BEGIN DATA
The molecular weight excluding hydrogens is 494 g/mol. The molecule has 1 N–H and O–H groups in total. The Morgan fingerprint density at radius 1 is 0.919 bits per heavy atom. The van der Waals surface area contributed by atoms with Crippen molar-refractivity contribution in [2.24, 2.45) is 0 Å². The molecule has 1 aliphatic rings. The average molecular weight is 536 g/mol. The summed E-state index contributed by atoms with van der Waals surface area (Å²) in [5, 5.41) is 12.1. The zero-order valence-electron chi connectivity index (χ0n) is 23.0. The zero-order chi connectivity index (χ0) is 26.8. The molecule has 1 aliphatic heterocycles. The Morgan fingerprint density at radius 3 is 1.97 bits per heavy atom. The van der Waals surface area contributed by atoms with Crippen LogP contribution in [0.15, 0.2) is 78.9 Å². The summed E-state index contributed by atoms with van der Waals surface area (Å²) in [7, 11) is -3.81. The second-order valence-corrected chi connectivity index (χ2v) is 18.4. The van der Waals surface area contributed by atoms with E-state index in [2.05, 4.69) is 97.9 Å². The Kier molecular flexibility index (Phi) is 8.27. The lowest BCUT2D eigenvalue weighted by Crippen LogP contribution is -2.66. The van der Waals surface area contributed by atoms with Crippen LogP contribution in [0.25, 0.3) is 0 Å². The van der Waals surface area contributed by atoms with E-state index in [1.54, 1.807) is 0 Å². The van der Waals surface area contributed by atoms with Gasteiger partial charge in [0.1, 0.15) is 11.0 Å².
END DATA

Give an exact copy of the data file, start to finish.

The molecular weight excluding hydrogens is 494 g/mol. The molecule has 1 N–H and O–H groups in total. The Morgan fingerprint density at radius 1 is 0.919 bits per heavy atom. The van der Waals surface area contributed by atoms with Crippen molar-refractivity contribution in [2.24, 2.45) is 0 Å². The molecule has 1 aliphatic rings. The average molecular weight is 536 g/mol. The summed E-state index contributed by atoms with van der Waals surface area (Å²) in [5, 5.41) is 12.1. The zero-order valence-electron chi connectivity index (χ0n) is 23.0. The zero-order chi connectivity index (χ0) is 26.8. The molecule has 1 aliphatic heterocycles. The Morgan fingerprint density at radius 3 is 1.97 bits per heavy atom. The van der Waals surface area contributed by atoms with Crippen LogP contribution in [0.15, 0.2) is 78.9 Å². The summed E-state index contributed by atoms with van der Waals surface area (Å²) in [7, 11) is -3.81. The second-order valence-corrected chi connectivity index (χ2v) is 18.4. The van der Waals surface area contributed by atoms with E-state index in [2.05, 4.69) is 97.9 Å². The Kier molecular flexibility index (Phi) is 8.27. The lowest BCUT2D eigenvalue weighted by Crippen LogP contribution is -2.66. The van der Waals surface area contributed by atoms with Crippen LogP contribution in [0.25, 0.3) is 0 Å². The van der Waals surface area contributed by atoms with E-state index in [1.54, 1.807) is 0 Å². The van der Waals surface area contributed by atoms with Gasteiger partial charge in [0.1, 0.15) is 11.0 Å².